Netherlands slashes gas production after quake protests
The Dutch government said on Friday it would slash gas production in Europe`s biggest field by 20 percent over three years after protests by villagers who blame the extraction for causing earthquakes.
The Hague: The Dutch government said on Friday it would slash gas production in Europe`s biggest field by 20 percent over three years after protests by villagers who blame the extraction for causing earthquakes.
"The earthquake problem is a problem for all the Dutch," Economics Minister Henk Kamp told a chaotic press conference in the northern village of Loppersum.
Kamp had travelled to the village, one of those worst affected by the earthquakes, to announce the cabinet`s decision and was repeatedly interrupted by protestors calling for a complete halt to gas production.
Police pushed back protesters but did not make any arrests.
Gas extraction can leave empty spaces underground, raising risks of subsidence.
Local people have demonstrated repeatedly, calling for a reduction of gas extraction after quakes damaged farms, homes and historic buildings in the area.
The relatively low magnitude earthquakes are a described as a "natural" result of huge pockets of air left underground by massive gas extraction.
They became increasingly frequent after the Netherlands more than doubled its gas production since 2000, hitting 50 billion cubic metres annually.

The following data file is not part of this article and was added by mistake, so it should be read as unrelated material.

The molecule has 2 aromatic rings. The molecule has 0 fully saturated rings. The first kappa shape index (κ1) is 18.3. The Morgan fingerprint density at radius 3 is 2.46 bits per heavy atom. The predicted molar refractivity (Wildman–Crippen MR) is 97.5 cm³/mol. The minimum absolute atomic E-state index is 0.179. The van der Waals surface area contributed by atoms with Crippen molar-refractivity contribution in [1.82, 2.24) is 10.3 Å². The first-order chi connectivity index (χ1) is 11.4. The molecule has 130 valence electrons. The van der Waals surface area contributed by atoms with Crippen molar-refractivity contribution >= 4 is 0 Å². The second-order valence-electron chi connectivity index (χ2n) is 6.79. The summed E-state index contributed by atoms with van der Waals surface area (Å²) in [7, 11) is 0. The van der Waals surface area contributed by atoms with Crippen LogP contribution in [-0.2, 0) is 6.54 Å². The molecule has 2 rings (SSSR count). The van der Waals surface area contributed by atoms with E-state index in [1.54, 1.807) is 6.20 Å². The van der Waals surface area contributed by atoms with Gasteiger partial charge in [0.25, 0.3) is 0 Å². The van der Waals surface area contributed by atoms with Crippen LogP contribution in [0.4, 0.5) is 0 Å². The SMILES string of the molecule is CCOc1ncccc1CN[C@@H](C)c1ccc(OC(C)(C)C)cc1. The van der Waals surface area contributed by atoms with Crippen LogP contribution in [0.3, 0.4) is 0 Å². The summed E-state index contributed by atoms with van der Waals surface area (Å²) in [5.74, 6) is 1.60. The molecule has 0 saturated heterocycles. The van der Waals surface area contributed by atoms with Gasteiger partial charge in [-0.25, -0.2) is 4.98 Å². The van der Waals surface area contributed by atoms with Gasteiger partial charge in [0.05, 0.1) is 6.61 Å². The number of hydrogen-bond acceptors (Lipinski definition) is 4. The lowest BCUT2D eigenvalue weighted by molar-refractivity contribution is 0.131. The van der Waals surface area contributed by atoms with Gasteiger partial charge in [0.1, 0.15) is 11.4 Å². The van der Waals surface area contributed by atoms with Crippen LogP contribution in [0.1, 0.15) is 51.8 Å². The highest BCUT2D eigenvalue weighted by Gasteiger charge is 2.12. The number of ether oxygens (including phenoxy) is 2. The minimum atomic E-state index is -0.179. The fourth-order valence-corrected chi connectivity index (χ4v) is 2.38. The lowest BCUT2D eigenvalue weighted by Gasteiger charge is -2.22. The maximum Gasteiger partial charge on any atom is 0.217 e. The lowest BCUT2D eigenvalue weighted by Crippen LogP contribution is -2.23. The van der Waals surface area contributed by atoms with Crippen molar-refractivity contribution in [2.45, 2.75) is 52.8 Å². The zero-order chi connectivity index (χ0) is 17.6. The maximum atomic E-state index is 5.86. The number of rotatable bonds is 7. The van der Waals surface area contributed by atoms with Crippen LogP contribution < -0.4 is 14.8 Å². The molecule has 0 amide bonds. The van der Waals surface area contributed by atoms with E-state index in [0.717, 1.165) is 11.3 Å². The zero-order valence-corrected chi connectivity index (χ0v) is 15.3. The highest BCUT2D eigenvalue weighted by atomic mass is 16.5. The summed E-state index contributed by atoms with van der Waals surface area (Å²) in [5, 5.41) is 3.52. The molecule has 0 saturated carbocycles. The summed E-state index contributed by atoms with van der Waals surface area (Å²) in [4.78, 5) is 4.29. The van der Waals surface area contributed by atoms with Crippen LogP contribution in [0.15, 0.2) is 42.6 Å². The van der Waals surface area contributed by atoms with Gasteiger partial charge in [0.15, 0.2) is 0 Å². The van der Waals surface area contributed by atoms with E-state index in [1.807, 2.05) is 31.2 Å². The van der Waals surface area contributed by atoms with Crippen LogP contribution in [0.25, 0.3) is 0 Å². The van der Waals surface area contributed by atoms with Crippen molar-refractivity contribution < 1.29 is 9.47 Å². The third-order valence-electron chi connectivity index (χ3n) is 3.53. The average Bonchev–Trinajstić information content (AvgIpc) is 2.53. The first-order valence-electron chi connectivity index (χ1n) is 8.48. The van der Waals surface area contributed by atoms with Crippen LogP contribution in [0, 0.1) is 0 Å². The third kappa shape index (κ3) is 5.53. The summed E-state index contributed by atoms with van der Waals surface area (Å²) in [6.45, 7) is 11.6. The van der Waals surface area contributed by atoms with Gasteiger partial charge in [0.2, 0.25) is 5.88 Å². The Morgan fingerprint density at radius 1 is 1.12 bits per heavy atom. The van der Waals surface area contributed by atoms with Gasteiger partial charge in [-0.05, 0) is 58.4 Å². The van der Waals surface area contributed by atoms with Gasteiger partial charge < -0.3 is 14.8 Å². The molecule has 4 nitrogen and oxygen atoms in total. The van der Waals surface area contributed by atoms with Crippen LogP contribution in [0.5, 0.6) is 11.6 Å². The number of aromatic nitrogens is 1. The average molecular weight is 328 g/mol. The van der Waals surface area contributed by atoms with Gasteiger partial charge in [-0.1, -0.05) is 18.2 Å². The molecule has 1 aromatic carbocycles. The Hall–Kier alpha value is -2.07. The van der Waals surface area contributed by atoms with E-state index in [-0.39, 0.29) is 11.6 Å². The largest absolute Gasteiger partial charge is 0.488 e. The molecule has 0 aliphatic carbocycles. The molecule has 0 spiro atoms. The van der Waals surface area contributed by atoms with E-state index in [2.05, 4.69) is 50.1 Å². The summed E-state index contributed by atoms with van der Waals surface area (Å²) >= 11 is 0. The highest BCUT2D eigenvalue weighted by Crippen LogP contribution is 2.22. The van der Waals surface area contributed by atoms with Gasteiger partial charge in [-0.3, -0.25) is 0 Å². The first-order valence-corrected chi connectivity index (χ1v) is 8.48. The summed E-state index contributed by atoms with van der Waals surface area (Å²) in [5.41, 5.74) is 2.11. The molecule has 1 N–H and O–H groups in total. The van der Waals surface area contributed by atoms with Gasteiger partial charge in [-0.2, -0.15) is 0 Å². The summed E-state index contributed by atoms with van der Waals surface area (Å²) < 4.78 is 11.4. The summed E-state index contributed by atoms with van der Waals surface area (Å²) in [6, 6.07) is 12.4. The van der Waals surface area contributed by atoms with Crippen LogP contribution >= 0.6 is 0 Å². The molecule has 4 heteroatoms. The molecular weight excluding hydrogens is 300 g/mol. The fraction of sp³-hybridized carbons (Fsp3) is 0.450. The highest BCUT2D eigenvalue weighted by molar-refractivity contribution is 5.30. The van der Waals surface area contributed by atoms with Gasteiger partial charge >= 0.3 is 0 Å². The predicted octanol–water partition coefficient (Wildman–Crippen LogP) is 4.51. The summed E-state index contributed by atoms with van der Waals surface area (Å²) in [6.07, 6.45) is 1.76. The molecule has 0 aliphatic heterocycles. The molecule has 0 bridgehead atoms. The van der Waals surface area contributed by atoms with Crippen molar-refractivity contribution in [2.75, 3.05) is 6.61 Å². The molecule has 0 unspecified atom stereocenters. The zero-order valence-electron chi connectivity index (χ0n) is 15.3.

The five gas wells around the village of 11,000 will cut production by 80 percent over the next three years.
"We will go from 15 billion cubic metres a year to three billion cubic metres," Kamp said.
The Netherlands is Europe`s second-biggest producer and makes an annual average of 13 billion euros ($16 billion) from gas.
The northern Groningen gas field, the largest in the European Union, will have its production slashed from 50 billion cubic metres to 40 billion by the end of 2016.
The field provides the Netherlands -- the world`s 10th-biggest gas producer -- with two-thirds of its gas.
Extraction will be reduced around most-affected villages, but could be resumed if necessary.
"If there`s urgent need we need to be able to produce gas quickly," said Kamp.
The government will lose 700 million euros in revenues this year and in 2015 and one billion euros in 2016, Kamp said. The Netherlands is already struggling to save six billion euros to bring its deficit to within EU norms.
The government will also contribute 144 million euros a year over five years to an earthquake compensation fund.
The 1.2-billion euro fund is co-financed by Shell and Exxon which are in charge of gas production.